Ask The Expert: UK Art Market – Update on Sanctions and Bans

Ask The Expert: UK Art Market – Update on Sanctions and Bans
Paula Trommel – Senior AML Consultant, FCS Compliance Art Division

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UK Art Market:  Update on Sanctions and Bans

In response to the Russian invasion of Ukraine, a variety of international sanctions have been imposed, which affect the art market. The scope of the sanctions regime is wider than the UK the anti-money laundering regulations; in that sanctions apply to all entities, not just regulated art market participants; the result being that no business in the jurisdiction may transact with a sanctioned individual or entity.

In addition to sanctions, there have been various bans imposed as a result of the Russian invasion. Following the lead of the US, EU and Switzerland, the UK in mid-March introduced a ban on luxury goods prohibiting the “sale, supply, transfer or export, directly or indirectly” [1] priced above 300€ to Russia or Belarus as well as to any sanctioned individual, wherever the person or goods are located.

The UK then expanded this general ban on luxury to a prohibition on trade with any person connected with Russia [2]. However, there is no precise definition for “connected”. It is up to the art market to define “connected” to Russia. Almost certainly, “connected” includes people living and working in Russia. But, other possible definitions of “connected” might include: Russian taxpayers who reside outside of Russia; and Russian passport holders residing outside of Russia, but not paying any taxes in Russia. The list of possibilities goes on.

In addition to the ban on luxury goods and the prohibition of making luxury goods available to those “connected” to Russia, on 4 May, the UK Foreign Secretary Liz Truss announced a country-wide prohibition banning certain services to Russians, such as accountancy, consultancy and public relations. The question is whether the service ban is limited to companies whose core business is one of the above services. Or, does the service ban extend to art market services in the form of valuations, provenance research or art advisory?

Although there may be more clarity when the service ban is implemented into law, an implementation deadline has not yet been announced. Until Foreign Secretary Truss’ service prohibition becomes law, a cautious approach would dictate not providing any art-related services to Russian clients.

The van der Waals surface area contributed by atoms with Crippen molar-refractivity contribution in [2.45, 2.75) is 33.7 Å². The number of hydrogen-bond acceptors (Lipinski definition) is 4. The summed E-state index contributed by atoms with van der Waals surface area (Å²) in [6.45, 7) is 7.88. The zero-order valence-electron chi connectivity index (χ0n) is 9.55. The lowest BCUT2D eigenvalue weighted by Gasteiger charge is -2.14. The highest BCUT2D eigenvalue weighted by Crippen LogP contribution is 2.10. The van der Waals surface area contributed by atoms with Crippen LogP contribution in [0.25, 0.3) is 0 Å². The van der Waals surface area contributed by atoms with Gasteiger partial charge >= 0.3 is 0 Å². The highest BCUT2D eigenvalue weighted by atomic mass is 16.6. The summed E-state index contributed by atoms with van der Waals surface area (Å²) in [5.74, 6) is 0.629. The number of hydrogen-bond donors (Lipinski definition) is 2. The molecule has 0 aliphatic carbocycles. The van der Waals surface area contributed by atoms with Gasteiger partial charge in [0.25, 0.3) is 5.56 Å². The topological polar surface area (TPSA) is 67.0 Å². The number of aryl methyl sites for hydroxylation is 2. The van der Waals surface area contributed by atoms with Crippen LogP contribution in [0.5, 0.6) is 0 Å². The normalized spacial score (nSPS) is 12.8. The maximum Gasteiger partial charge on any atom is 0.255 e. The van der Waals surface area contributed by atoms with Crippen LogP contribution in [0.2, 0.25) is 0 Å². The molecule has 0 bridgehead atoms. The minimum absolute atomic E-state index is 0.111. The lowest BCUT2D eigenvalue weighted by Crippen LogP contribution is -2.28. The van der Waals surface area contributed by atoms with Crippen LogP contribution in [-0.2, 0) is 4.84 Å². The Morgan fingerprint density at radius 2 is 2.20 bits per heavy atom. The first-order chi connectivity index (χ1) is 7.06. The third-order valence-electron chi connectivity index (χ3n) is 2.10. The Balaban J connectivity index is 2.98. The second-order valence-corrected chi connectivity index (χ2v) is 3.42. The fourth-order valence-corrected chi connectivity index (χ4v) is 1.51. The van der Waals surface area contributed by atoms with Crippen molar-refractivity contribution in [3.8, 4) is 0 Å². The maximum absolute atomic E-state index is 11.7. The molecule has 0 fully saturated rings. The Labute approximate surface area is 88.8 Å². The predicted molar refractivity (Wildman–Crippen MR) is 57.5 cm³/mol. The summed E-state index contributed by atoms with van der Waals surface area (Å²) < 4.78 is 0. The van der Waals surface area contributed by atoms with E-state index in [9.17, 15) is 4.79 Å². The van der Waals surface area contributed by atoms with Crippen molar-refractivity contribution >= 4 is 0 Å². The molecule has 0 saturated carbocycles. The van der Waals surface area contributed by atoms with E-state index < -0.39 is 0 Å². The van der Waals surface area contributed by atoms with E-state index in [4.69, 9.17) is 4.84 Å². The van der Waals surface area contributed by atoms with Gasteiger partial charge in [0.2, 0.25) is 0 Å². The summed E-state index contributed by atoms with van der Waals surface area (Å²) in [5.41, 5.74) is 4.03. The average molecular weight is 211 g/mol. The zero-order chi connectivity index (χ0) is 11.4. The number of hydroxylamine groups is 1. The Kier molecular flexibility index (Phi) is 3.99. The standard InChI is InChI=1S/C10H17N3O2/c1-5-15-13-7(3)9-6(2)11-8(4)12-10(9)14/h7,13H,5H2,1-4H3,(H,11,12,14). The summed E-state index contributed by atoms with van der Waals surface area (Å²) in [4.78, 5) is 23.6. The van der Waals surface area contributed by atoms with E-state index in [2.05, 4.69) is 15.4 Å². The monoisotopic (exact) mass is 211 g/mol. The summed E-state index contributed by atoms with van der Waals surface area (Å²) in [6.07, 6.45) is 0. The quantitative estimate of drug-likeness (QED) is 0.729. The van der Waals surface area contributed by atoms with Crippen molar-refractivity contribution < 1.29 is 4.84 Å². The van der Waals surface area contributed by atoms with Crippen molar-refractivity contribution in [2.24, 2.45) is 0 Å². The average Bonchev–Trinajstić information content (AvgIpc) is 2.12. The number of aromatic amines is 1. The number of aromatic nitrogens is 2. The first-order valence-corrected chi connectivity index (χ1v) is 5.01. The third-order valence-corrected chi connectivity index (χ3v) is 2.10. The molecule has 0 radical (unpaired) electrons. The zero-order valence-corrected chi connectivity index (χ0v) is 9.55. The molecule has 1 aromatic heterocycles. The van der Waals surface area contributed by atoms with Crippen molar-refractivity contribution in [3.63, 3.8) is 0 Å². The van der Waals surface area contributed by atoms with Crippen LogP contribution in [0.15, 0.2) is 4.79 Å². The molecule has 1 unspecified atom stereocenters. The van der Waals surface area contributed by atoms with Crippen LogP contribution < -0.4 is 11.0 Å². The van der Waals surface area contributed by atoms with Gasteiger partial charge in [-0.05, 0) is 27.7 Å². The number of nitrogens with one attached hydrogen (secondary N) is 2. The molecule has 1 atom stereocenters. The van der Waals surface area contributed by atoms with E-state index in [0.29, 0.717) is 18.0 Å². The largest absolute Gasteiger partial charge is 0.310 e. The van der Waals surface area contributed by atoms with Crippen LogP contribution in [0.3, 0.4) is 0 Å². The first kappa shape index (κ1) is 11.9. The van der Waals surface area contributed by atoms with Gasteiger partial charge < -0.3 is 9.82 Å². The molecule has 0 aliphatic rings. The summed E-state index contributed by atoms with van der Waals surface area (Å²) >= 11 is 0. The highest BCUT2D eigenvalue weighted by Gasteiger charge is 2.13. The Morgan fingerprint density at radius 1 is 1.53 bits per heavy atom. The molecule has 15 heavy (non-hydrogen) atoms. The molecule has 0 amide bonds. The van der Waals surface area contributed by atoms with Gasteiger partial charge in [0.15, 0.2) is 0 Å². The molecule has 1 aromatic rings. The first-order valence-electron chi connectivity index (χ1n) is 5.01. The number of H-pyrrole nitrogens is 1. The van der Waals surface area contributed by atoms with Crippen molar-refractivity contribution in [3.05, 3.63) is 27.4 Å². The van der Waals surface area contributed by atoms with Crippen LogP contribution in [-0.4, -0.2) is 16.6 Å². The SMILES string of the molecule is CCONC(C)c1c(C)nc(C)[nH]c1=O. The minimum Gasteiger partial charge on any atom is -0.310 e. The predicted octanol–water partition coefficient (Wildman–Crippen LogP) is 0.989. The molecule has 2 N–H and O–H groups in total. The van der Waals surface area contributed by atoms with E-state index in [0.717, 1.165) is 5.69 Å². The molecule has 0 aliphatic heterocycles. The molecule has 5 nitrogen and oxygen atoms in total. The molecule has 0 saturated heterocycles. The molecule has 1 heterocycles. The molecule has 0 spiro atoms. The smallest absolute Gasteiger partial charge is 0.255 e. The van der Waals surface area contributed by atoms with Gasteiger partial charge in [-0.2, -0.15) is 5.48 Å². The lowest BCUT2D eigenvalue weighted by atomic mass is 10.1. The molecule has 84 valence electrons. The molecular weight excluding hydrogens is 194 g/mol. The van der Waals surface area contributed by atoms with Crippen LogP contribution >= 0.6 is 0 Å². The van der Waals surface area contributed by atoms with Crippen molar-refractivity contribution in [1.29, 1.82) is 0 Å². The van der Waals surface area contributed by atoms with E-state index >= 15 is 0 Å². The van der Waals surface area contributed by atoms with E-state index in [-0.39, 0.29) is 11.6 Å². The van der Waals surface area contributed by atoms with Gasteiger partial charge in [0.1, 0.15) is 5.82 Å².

There is no reason to believe there will be an end any time soon to the bans or sanctions, as individuals and entities are regularly being added to the sanctions lists. To avoid falling foul of either the bans or the sanctions laws and the strict civil and criminal penalties, it is more important than ever to be fully alert:

  • to knowing who the clients are with whom one is transacting;  
  • where property and funds are being sent;
  • and from where funds are being received.   

Vigilance is the watchword.



About the author
Paula’s particular strengths lie in her art market and regulatory experience. While at the Financial Conduct Authority, the UK Regulator, she was responsible for the investigation of financial crime cases, including money laundering, putting her regulatory knowledge to use. At Corinth Consulting, she gained extensive international experience in designing and implementing compliance and anti-money laundering programmes. Her art world experience comes from working with the Fine Art Group as well as Christie’s legal and compliance departments.
Her recent publications include articles for Artribune in Italy, as well as The Art Newspaper and she has participated in panels such as the London Art Business Conference as well as the Dallas Art Fair in the US.